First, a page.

All the Chiba Prefectural Police wanted to do was promote bicycle safety. Instead, they found themselves in the middle of an online culture war.
In an effort to connect with Japan’s youth, Chiba authorities launched a collaboration in July with VTuber (virtual YouTuber) talent agency Vase on a bicycle safety campaign. More specifically, they worked with Linca Tojou, a golden-haired anime-style female character, and local mascot-turned-VTuber Bakegoro. The pair appeared in a three-minute video that was uploaded at the start of September in which they reviewed cycling rules.
In theory, it was a savvy move by the Chiba police. VTubers have become a pop cultural force in Japan and that has brought them considerable followings overseas, which means top creators can pull in big bucks through fan donations and ad campaigns. VTubers are gradually taking over the role of promotional mascots, or yuru-kyara, which proliferated in the 2010s. This has led local governments to launch their own digital ambassadors, such as Iwate Prefecture’s Sachiko Iwate, or transition their yuru-kyara online, as was done with Bakegoro (who has also been branded “the first yuru-kyara to become a VTuber”).
For the most part, governments and other organizations outsource their mascot and VTuber deals, which is the case with Tojou. She represents the city of Matsudo, Chiba Prefecture, but isn’t an official spokesperson … or, spokesavatar?
The partnership was going strong until the Alliance of Feminist Representatives (AFER) lodged a complaint with Chiba police over the campaign. The group’s letter, which was summarized in English by Anime News Network, says Tojou is depicted as a sexualized minor, citing her wardrobe and physical movements as being particularly problematic. The PSA was subsequently pulled from official prefectural channels, though Vase still has a version of the September video on its YouTube.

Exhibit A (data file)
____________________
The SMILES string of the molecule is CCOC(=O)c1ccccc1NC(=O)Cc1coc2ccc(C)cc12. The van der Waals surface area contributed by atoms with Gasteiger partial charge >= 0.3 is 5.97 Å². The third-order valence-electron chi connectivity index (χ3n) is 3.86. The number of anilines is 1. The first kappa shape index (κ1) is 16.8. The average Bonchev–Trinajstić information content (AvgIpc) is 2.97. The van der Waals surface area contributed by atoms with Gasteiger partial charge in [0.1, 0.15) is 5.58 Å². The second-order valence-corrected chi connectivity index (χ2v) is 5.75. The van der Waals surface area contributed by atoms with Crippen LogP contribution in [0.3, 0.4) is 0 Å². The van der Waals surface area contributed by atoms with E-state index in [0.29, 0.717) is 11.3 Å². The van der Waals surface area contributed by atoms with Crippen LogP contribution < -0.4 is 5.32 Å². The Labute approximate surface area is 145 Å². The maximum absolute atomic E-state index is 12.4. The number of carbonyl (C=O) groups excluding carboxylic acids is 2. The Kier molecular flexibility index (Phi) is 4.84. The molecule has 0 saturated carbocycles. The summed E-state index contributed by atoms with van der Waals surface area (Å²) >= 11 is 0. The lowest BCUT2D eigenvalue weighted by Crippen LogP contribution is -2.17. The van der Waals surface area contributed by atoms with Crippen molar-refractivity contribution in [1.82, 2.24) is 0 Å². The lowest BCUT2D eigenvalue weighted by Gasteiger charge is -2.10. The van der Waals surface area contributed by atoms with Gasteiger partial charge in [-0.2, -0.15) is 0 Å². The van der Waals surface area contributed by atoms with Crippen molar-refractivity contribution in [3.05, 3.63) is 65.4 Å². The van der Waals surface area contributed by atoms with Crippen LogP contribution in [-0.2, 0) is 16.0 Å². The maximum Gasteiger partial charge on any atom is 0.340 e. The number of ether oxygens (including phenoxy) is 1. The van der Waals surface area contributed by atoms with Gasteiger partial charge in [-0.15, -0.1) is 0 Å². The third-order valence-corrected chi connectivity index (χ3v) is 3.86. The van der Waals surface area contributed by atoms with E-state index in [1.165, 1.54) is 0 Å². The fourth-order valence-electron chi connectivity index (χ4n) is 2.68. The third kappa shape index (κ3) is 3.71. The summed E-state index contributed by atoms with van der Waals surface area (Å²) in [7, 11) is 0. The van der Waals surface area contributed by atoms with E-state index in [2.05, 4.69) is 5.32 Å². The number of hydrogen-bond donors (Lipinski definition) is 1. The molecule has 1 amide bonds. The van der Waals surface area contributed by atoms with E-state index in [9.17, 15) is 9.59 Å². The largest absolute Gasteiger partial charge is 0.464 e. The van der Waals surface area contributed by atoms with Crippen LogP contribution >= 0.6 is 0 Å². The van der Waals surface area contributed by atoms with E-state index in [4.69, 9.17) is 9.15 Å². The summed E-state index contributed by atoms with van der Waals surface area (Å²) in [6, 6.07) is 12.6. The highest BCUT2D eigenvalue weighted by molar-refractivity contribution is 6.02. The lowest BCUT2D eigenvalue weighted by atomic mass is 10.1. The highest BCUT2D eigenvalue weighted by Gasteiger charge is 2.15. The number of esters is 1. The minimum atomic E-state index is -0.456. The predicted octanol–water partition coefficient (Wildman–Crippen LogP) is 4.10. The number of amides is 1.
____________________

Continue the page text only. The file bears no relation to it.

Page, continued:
After the complaint and drawdown, a familiar back-and-forth erupted. Once the news reached the broader internet, it prompted a backlash from netizens, some of whom were bewildered that a public safety campaign would be canceled because, in their words, it wasn’t “feminist” enough. The story attracted national media attention and complaints from anime-centric YouTubers overseas who bristled at the effort to (ironically) police Japanese culture.
The Tojou controversy represents a much older and broader issue that plagues VTubers and anime in general, though. While plenty of male VTubers exist, their female counterparts have long attracted criticism from plenty of women in Japan over their physical appearances.
In the early days of the VTubers, pioneer Kizuna Ai’s NHK appearance was met with criticism as some viewers felt she was too sexual for the national broadcaster, and more recent characters have attracted similar complaints online — alongside even more adoration. However, it’s an argument that has also plagued traditional anime for decades, with more recent controversies surrounding the Mie Prefecture city of Shima’s depiction of its “Ama” divers, a Self-Defense Forces poster in Shiga Prefecture and a brouhaha over the “busty” character Uzaki-chan, who appeared in a blood donation drive for the Japanese Red Cross. In the latter case, after the arguing died down, the Red Cross simply brought Uzaki-chan back from her timeout. Ultimately, Uzaki-chan’s success in getting her male fans’ blood pumping may have won out over more conservative concerns.
Plenty of nuanced reads on how VTubers relate to feminism and the patriarchy exist, such as this piece by Katie Gill on the website Anime Feminist, but online forums usually devolve into a flame war between “social justice warriors” and those who believe “wokeness is out of control.” Ultimately, that’s where the Tojou situation ended up until Setsuko Itakura, who runs the Vase VTuber project, chimed in. Via Twitter, she expressed surprise at the claims of misogyny and said she was trying to create a safe space for women to express themselves via VTubing.
Negative reactions to VTubers often treat them as if they’re anime characters churned out by a factory of male chauvinists. In reality, each is created and controlled by an individual, many of them young women looking for a way to entertain, connect with others and express themselves. She adds that how they choose to do so is totally up to them.
One clear winner from all of this, though, is Tojou herself. She has enjoyed newfound attention and a stream of support from around the world. Now, if she can only get Chiba’s kids to wear their bike helmets.
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